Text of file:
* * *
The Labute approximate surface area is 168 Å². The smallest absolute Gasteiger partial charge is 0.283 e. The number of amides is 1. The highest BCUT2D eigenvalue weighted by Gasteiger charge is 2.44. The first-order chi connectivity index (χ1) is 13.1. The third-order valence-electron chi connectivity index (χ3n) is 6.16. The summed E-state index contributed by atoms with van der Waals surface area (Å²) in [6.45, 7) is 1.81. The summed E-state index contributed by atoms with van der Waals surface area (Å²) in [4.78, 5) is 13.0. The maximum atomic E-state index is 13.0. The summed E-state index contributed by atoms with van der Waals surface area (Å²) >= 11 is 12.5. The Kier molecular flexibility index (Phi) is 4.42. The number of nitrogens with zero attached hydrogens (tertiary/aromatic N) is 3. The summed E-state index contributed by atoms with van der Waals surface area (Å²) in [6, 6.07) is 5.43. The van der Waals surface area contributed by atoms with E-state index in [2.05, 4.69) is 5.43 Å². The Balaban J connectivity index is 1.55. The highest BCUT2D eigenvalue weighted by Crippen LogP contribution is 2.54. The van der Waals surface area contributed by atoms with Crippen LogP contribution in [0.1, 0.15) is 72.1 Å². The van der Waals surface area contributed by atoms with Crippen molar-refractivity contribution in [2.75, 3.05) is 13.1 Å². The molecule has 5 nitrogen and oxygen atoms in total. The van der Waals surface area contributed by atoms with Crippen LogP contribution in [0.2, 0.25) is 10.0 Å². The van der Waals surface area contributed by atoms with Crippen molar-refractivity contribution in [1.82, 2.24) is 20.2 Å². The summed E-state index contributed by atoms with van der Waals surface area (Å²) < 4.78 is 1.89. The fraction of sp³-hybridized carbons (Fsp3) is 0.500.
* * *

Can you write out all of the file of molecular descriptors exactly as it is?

The Labute approximate surface area is 168 Å². The smallest absolute Gasteiger partial charge is 0.283 e. The number of amides is 1. The highest BCUT2D eigenvalue weighted by Gasteiger charge is 2.44. The first-order chi connectivity index (χ1) is 13.1. The third-order valence-electron chi connectivity index (χ3n) is 6.16. The summed E-state index contributed by atoms with van der Waals surface area (Å²) in [6.45, 7) is 1.81. The summed E-state index contributed by atoms with van der Waals surface area (Å²) in [4.78, 5) is 13.0. The maximum atomic E-state index is 13.0. The summed E-state index contributed by atoms with van der Waals surface area (Å²) >= 11 is 12.5. The Kier molecular flexibility index (Phi) is 4.42. The number of nitrogens with zero attached hydrogens (tertiary/aromatic N) is 3. The summed E-state index contributed by atoms with van der Waals surface area (Å²) in [6, 6.07) is 5.43. The van der Waals surface area contributed by atoms with E-state index in [2.05, 4.69) is 5.43 Å². The Balaban J connectivity index is 1.55. The highest BCUT2D eigenvalue weighted by Crippen LogP contribution is 2.54. The van der Waals surface area contributed by atoms with Crippen LogP contribution in [0.1, 0.15) is 72.1 Å². The van der Waals surface area contributed by atoms with Crippen molar-refractivity contribution in [2.75, 3.05) is 13.1 Å². The molecule has 5 nitrogen and oxygen atoms in total. The van der Waals surface area contributed by atoms with Crippen LogP contribution in [0.2, 0.25) is 10.0 Å². The van der Waals surface area contributed by atoms with Crippen molar-refractivity contribution in [1.82, 2.24) is 20.2 Å². The summed E-state index contributed by atoms with van der Waals surface area (Å²) < 4.78 is 1.89. The fraction of sp³-hybridized carbons (Fsp3) is 0.500.